A solid read, which will serve its purpose if it gets just one person to think about the way they treat others. Once again, Laura Bates brings her social commentary to a story that you find yourself drawn into.
I don’t usually comment on covers, but this was one I felt drawn to. It shows the power girls could have, in the right circumstances, and it emphasises just how small this little world that the group of characters inhabit is.
Seven teens survive a plane crash as they are travelling back from a baseball tournament. They are, initially, excited by the break from routine but it doesn’t take long for the gaps and issues between them to bubble up.
Very different personalities; each thinks they know the other but their time on the island soon shows they don’t know as much as they think.
Strange events start to take place and some of these events are serious in their potential for harm. A sense of mistrust soon develops and all we know is that it has something to do with a party that was held before the night of their crash. Who is behind this? Can they find out what is going on before someone is seriously hurt?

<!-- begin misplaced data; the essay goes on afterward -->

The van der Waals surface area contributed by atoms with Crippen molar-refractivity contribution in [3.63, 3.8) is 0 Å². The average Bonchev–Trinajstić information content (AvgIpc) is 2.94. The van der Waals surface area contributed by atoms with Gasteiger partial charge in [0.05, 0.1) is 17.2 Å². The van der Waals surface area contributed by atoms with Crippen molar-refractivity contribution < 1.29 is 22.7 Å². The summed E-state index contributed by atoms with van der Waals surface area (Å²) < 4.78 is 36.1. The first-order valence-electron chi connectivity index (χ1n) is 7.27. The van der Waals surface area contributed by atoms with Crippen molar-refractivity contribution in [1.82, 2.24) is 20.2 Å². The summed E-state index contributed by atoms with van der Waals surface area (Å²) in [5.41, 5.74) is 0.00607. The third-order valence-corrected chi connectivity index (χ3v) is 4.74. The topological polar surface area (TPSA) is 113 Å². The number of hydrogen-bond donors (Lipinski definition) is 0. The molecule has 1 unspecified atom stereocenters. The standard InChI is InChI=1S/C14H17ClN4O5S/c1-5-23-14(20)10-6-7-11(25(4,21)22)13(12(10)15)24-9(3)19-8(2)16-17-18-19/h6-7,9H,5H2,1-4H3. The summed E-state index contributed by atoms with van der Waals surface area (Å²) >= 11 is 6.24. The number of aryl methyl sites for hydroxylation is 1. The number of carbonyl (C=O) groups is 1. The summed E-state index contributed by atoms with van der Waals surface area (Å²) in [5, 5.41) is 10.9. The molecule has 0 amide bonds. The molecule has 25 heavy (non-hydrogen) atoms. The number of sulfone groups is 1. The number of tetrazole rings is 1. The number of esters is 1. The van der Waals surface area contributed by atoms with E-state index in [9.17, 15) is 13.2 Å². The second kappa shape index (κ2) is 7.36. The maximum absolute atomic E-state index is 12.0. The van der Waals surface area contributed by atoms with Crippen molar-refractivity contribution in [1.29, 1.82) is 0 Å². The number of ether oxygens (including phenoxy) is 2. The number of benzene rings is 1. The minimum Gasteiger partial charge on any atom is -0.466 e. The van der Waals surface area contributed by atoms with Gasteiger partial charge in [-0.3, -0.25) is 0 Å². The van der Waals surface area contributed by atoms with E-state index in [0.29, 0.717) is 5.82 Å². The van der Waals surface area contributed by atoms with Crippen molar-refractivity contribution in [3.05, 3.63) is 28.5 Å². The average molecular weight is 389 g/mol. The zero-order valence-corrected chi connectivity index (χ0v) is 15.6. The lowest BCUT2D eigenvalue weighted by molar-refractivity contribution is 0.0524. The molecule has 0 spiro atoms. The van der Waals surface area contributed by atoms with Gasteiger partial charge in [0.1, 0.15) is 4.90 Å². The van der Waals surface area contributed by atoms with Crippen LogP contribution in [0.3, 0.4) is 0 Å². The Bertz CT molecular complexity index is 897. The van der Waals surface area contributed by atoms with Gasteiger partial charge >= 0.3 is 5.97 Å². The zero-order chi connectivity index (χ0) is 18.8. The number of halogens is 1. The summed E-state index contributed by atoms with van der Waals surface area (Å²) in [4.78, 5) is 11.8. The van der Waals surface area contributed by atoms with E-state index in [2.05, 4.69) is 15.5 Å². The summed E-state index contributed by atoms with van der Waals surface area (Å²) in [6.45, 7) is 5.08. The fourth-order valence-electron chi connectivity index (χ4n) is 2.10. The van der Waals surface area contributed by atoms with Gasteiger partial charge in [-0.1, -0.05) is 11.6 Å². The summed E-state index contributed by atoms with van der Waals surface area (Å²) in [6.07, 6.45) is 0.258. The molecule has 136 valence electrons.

We learn fairly early on that the tension is real, and that it links to their life before the island. Of course we want to know exactly what led to this point, though it felt quite obvious fairly early on what we’d focus on.
The crash came from now where but as a means to an end it works well. The group don’t seem to know each other very well, and though we could see the developing issues, it was good to see how they all slowly came to realise the significance of their actions/inaction. Unfortunately, it felt as if the latter part of the story was rushed which was a shame as it certainly is a story that has resonance.
This is a book that you feel you ought to recommend though, and I’m grateful to NetGalley for giving me the opportunity to read the book before publication.